The concept of diffusion – the spreading of knowledge, awareness, or behavior within a population – is another key aspect of communication processes that has lent itself to modeling. Research and theory led to a model for diffusion of innovations in developing countries that took account of a number of variables beyond those of sender, message, and recipient. Rogers and Shoemaker (1973) sketched a basic general model of four stages of successful diffusion (from knowledge to persuasion to decision to confirmation), influenced at various stages by a set of key variables, including characteristics of the target group, characteristics of the (local) social system (including the location of opinion leaders), and perceived characteristics of the innovation in question. The model, however, was still one of linear or even top-down influence. Subsequently, Rogers abandoned this approach in favor of a “convergence” model in which successful communication would have to involve a mutual co-orientation and mutual understanding (Rogers 1976).
Also, the spreading of news from media to people and from person to person has been fruitfully modeled. Large differences in rates of diffusion of knowledge have been found according to differences between people, countries, and categories of events. A key point of variation is the relative extent to which news is diffused by word of mouth rather than only by mass media. The J-curve of diffusion expresses a finding arrived at by Greenberg (1964) regarding the 1963 Kennedy assassination and later exemplified in the diffusion of news of the 9/11 attacks in the US: the higher the proportion aware of an event, the higher the proportion who learned it from a non-media source.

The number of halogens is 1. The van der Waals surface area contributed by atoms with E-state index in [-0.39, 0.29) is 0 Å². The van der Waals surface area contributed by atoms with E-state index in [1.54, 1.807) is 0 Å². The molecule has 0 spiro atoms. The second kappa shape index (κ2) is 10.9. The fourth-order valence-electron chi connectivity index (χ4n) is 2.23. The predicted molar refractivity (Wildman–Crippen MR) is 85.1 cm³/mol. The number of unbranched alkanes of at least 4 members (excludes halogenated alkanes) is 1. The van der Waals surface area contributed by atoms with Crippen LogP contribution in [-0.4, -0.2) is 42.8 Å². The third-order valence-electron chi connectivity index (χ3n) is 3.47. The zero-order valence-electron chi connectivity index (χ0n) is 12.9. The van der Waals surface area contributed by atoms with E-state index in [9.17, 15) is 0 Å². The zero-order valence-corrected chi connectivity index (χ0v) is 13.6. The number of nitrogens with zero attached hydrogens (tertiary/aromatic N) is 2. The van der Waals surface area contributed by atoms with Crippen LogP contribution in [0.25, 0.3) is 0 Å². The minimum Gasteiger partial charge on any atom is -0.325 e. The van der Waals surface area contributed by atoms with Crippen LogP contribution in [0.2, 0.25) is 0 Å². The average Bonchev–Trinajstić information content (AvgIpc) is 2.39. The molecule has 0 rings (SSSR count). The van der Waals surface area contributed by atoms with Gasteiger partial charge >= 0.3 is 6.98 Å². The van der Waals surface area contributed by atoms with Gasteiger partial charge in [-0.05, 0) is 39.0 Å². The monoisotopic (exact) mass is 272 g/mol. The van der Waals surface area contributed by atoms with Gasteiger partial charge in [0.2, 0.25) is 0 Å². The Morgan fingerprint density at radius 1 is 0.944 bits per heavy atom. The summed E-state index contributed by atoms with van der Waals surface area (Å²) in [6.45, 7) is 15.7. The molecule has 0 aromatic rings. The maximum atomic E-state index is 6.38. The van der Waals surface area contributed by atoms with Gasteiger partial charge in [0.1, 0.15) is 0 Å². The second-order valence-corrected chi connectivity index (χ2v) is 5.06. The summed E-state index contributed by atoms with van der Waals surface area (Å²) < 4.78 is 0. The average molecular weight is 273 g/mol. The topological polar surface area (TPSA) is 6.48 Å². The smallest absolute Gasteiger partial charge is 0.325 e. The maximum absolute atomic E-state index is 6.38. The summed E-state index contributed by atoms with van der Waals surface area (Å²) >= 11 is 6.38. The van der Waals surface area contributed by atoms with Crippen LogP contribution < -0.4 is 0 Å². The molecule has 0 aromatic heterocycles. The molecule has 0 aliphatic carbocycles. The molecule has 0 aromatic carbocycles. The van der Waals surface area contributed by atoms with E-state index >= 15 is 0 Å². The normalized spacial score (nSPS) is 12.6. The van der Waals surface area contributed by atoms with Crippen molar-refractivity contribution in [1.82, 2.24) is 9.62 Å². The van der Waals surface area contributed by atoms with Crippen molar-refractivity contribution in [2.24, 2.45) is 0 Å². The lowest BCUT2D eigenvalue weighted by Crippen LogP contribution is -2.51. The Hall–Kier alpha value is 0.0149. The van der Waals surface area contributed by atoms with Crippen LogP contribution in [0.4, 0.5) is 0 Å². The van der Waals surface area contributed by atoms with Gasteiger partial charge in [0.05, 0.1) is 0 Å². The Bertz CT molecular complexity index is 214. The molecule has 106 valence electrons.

Diffusion aside, both news production and reception have been modeled. Regarding production, the scheme of Ericson et al. (1987) displayed a complex sequence of activities, beginning with ideas for stories and input from sources and ending with a news page or news bulletin. Most models adopt a “transmission” approach, similar in kind to Comstock’s model of media effects, seeking to account for the potential success or failure of news learning as if the news were purposeful instruction. The alternative of looking at news through the eyes of the audience member requires a different kind of model. Graber’s (1984) model, based on constructivist “schema theory” (Fig. 2), suggests that news learning proceeds by way of frames of interpretation in people’s heads.